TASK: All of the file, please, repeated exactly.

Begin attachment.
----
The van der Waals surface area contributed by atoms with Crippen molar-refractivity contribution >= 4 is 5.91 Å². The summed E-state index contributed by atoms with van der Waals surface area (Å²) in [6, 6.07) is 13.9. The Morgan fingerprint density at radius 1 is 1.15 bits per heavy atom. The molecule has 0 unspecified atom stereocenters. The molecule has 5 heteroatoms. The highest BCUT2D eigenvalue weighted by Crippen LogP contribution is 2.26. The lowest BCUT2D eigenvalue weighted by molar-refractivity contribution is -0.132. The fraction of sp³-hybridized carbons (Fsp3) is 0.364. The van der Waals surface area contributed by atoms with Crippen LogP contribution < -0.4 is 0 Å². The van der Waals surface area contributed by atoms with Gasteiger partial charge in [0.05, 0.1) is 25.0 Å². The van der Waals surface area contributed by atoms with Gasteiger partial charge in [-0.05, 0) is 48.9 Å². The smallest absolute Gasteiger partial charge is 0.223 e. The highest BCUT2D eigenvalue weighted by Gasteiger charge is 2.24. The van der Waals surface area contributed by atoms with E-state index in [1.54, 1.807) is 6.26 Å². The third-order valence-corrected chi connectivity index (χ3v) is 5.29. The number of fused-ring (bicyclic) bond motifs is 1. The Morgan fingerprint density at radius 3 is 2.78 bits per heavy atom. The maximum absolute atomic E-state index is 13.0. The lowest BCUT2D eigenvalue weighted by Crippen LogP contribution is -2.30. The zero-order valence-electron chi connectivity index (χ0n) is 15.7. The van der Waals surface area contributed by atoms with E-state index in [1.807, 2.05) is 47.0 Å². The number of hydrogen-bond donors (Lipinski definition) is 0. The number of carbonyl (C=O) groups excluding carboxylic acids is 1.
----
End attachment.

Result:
The van der Waals surface area contributed by atoms with Crippen molar-refractivity contribution >= 4 is 5.91 Å². The summed E-state index contributed by atoms with van der Waals surface area (Å²) in [6, 6.07) is 13.9. The Morgan fingerprint density at radius 1 is 1.15 bits per heavy atom. The molecule has 0 unspecified atom stereocenters. The molecule has 5 heteroatoms. The highest BCUT2D eigenvalue weighted by Crippen LogP contribution is 2.26. The lowest BCUT2D eigenvalue weighted by molar-refractivity contribution is -0.132. The fraction of sp³-hybridized carbons (Fsp3) is 0.364. The van der Waals surface area contributed by atoms with Crippen LogP contribution < -0.4 is 0 Å². The van der Waals surface area contributed by atoms with Gasteiger partial charge in [0.05, 0.1) is 25.0 Å². The van der Waals surface area contributed by atoms with Gasteiger partial charge in [-0.05, 0) is 48.9 Å². The smallest absolute Gasteiger partial charge is 0.223 e. The highest BCUT2D eigenvalue weighted by Gasteiger charge is 2.24. The van der Waals surface area contributed by atoms with E-state index in [1.54, 1.807) is 6.26 Å². The third-order valence-corrected chi connectivity index (χ3v) is 5.29. The number of fused-ring (bicyclic) bond motifs is 1. The Morgan fingerprint density at radius 3 is 2.78 bits per heavy atom. The maximum absolute atomic E-state index is 13.0. The lowest BCUT2D eigenvalue weighted by Crippen LogP contribution is -2.30. The zero-order valence-electron chi connectivity index (χ0n) is 15.7. The van der Waals surface area contributed by atoms with E-state index in [1.807, 2.05) is 47.0 Å². The number of hydrogen-bond donors (Lipinski definition) is 0. The number of carbonyl (C=O) groups excluding carboxylic acids is 1.